In accordance with an embodiment, the level detector can be a temperature compensated level detector that produces a stable DC voltage across a range of operating temperatures. In another embodiment the EPACL can also comprise a selectable filter that receives the DC voltage from the level detector and produces a filtered DC voltage, wherein filter characteristics of the selectable filter are software controllable, wherein the filtered DC voltage is fed to the loop amplifier. The EPACL may also comprise a gain selectable amplifier that receives the filtered DC voltage from the selectable filter and produces an amplified voltage that is fed to the loop amplifier.
In one embodiment, the EPACL can also comprise a second mixer that receives the second signal and mixes it with a second LO signal to produce a third signal, wherein the third signal is received by the programmable attenuator to produce the output signal. In one embodiment the EPACL can further comprise a power monitor that receives the output signal and provides a portion of the output signal to the level detector.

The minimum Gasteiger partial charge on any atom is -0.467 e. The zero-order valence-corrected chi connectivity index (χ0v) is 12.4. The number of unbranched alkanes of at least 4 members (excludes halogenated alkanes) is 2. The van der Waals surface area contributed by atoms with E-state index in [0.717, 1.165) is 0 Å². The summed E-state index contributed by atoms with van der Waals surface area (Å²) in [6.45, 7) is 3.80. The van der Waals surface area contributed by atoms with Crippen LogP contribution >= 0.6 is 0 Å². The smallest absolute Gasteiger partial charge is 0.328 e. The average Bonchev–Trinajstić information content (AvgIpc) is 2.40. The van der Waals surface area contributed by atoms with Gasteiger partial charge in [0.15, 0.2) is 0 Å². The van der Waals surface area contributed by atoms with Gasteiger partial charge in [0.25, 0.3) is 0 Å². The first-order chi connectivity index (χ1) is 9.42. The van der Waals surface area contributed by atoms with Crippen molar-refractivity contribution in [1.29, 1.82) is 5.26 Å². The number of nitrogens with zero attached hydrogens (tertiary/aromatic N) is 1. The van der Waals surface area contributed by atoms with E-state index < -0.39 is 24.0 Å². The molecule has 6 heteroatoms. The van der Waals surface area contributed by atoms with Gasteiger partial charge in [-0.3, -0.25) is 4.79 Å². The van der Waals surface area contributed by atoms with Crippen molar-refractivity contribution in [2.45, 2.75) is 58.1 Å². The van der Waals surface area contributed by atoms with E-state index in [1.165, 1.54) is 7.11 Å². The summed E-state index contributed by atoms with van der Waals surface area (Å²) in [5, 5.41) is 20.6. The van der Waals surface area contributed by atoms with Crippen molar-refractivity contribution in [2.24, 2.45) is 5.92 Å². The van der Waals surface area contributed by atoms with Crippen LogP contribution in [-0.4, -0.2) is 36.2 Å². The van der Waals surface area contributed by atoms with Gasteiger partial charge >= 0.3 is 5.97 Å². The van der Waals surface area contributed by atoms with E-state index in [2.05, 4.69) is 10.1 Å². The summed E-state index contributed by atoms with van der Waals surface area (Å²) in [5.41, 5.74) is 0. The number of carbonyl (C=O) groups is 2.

In another embodiment, an EPALC, as described above, can be implemented in a tracking generator. In such an embodiment, the EPALC automatically controls the output of the tracking generator such that the output level remains constant as the tracking generator sweeps across a frequency range. A network may be connected at an output node of the EPALC (RF OUT) and an output node on the network can be connected to a spectrum analyzer. The tracking generator and spectrum analyzer can then be used to measure the frequency response of the network.
Although the present invention has been described above with particularity, this was merely to teach one of ordinary skill in the art how to make and use the invention. Many modifications will fall within the scope of the invention, as that scope is defined by the following claims.
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|U.S. Classification||455/232.1, 455/250.1, 330/151, 455/247.1, 330/278, 455/246.1, 330/149, 455/245.2, 455/234.2, 330/254|
|Cooperative Classification||G01R31/2841, H03G3/3036|
|European Classification||G01R31/28F4C2, H03G3/30D|
|Apr 8, 2009||AS||Assignment|
Owner name: ANRITSU COMPANY, CALIFORNIA
Free format text: ASSIGNMENT OF ASSIGNORS INTEREST;ASSIGNORS:BARBER, RICHARD GLENN;BROWN, RUSSELL A.;REEL/FRAME:022522/0468
Effective date: 20090309
|May 18, 2015||FPAY||Fee payment|
Year of fee payment: 4